Why are the NYSE and private companies fighting over two-millionths of a second?
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The New York Stock Exchange is under fire for constructing a pair of antennas on the roof of its data center in Mahwah, New Jersey.
According to critics, these antennas would transmit trades and other market information faster than those currently used by private firms. Those firms are afraid that the NYSE will charge high fees for use of the faster antennas — and that one company could get the exclusive right to use them, thereby limiting competition.
“This is blatantly anti-competitive,” according to market-making firm Virtu Financial in a letter of complaint to the Securities and Exchange Commission. Virtu complained the antennas would give NYSE a monopoly over speedy access to data and that the exchange could “charge exorbitant fees for access to its antenna, while potentially lower-cost wireless providers that could provide competition to the NYSE vendor are arbitrarily blocked from participating in the market.”
The NYSE antennas are, according to critics, two-millionths of a second faster than private antennas used by market makers and trading firms.
“Everything happens in two-millionths of a second,” said Larry Tabb, founder of Tabb Group, an advisory firm focusing on infrastructure. “You know, Trump tweets something and people react, whether it’s starting a trade war with China or resolving a trade war with China. But the first person to see that and react, that reaction can occur two-millionths of a second after that tweet is launched.”
On Wall Street, it’s usually an algorithm that’s reacting rather than a person. What matters is being first to snag a price before it changes or unload a stock before it tanks. It doesn’t matter if that’s by two-millionths of a second or five minutes.
“It’s a zero sum game, so there’s only one first person,” Tabb said.
As a result, Wall Street banks, brokers and traders will do a lot — and pay a lot — for the chance to be first. One way they do that is by installing equipment as physically close as possible to where stock trades happen. They pay significant fees to keep servers inside stock exchanges’ data centers, where computers match buyers and sellers.
The New York Stock Exchange’s data center is in Mahwah, New Jersey, roughly 25 miles from the exchange floor on Wall Street. Firms that pay to locate their servers inside the data center run data through fiber-optic cables underneath a street to a grassy median and then up a tower to microwave antennas that distribute that data. An antenna on that pole can cost a company $15,000 per month.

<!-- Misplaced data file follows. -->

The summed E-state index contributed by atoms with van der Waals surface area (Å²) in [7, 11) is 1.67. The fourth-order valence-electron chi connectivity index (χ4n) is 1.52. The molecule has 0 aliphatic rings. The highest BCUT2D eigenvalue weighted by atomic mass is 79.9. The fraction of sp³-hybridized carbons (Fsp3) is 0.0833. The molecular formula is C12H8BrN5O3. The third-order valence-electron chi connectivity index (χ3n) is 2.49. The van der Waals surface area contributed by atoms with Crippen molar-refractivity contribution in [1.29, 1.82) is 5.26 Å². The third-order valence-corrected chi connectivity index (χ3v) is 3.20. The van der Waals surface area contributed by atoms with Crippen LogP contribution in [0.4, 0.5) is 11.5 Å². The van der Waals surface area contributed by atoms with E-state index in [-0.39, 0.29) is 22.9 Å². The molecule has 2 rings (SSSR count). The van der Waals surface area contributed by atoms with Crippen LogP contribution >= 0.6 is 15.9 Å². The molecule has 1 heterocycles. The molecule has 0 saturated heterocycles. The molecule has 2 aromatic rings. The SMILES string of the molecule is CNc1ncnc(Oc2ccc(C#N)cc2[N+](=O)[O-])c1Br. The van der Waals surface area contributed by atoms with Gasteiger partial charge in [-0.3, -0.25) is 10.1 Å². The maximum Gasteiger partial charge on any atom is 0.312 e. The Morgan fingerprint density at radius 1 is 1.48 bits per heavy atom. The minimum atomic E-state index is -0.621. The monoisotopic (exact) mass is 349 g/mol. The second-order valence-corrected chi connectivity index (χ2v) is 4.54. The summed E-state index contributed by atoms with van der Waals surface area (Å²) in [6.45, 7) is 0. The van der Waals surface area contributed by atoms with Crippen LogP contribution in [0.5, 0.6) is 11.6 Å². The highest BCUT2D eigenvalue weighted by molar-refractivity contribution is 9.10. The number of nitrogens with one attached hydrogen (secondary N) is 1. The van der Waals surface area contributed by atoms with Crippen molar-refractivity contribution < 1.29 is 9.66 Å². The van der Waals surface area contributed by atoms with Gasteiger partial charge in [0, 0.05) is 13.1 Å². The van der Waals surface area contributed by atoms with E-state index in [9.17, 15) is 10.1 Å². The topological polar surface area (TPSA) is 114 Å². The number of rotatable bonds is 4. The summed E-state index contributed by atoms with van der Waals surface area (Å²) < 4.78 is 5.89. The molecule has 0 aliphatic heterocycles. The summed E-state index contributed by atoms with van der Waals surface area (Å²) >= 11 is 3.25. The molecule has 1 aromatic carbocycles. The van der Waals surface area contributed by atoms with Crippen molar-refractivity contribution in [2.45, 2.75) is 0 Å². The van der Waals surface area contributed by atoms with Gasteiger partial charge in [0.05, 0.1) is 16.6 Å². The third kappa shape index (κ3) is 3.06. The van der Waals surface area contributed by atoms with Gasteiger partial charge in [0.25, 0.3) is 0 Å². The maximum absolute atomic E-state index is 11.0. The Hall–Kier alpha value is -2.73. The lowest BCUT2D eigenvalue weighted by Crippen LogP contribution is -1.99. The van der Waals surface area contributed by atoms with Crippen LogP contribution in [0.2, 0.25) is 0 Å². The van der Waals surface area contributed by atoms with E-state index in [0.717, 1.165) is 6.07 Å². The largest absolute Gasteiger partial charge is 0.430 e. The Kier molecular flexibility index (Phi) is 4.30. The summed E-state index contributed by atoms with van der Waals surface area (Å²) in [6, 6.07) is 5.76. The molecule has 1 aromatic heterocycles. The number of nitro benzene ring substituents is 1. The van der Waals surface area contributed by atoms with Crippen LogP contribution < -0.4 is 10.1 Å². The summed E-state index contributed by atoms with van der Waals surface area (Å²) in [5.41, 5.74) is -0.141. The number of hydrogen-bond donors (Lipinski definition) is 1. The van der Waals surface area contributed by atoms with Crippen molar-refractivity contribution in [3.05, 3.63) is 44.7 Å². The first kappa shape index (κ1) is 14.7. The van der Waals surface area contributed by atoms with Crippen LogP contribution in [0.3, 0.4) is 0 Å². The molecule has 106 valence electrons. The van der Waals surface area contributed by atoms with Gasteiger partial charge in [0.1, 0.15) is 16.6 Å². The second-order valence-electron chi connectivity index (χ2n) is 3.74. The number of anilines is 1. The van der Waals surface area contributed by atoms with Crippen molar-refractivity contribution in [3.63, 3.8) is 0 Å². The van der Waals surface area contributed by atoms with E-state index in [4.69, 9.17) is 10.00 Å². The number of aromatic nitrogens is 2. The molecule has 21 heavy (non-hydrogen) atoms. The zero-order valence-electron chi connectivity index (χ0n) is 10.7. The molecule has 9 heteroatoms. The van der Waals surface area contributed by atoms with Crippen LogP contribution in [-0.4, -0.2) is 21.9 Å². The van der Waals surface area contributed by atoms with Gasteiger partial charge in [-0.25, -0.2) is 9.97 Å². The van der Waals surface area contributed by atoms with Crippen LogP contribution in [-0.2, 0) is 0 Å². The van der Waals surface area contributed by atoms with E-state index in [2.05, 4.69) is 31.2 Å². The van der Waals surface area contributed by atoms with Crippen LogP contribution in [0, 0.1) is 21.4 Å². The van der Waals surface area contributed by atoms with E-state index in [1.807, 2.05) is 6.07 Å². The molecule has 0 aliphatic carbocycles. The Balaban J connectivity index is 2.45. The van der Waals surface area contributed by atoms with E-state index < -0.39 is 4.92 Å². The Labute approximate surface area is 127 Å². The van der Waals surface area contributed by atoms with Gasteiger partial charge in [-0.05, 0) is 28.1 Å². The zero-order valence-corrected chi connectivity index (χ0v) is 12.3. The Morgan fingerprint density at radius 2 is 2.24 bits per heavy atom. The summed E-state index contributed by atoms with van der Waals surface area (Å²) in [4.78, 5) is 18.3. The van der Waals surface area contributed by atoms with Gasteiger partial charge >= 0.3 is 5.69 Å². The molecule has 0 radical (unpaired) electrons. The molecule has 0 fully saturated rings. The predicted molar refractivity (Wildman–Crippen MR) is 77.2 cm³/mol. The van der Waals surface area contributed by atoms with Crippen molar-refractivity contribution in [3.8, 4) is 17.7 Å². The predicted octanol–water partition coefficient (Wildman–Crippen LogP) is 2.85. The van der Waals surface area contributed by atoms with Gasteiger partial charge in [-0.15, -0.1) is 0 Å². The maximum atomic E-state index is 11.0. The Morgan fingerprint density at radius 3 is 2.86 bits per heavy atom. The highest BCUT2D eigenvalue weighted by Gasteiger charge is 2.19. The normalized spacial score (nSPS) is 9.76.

“The bottom line is it’s a speed race,” said Joe Saluzzi, co-head of equity trading at Themis Trading.
The New York Stock Exchange has upset that race by building its own antennas on the roof of the data center. The data doesn’t have to go from the NYSE computers through a fiber-optic cable under the street and up a pole. Instead, it goes straight to the roof and comes out of the antennas two-millionths of a second faster than from the antennas across the road.
“The New York Stock Exchange, they figured out that, ‘We know we’re the provider of the data they need it, and they have to come to us to get it.’ And essentially, they’re holding [Wall Street firms] hostage,” Saluzzi said.
According to Chester Spatt, professor of finance at Carnegie Mellon and former chief economist at the SEC, “The real fear is whether that then undercuts competition in the trading process.”
At a minimum, Spatt said, the race for speed may benefit individual firms, but it doesn’t leave the public better off.
“Even high-frequency [trading] firms are saying this technological race is wasteful,” he said.
Not all stock exchanges cash in on their monopoly power to control speed. The Investors Exchange or IEX, for example, slows down its data.
“We purposely injected 350 microseconds of delay so that we didn’t have to play into this arms race,” said Ronan Ryan, president of IEX (350 microseconds is 175 times longer than the two-millionths of a second that’s roiling the NYSE).
Ryan said stock exchanges should make money by enabling stock trades, not selling access to data.
“It’s like a referee in the NFL making more money selling sticking gloves to one of the teams then he’s being paid to referee the game,” he said.
Last year, the SEC started reviewing fees charged by stock exchanges. It wouldn’t comment for this story, nor would the NYSE or Virtu Financial, the firm that complained to the SEC.
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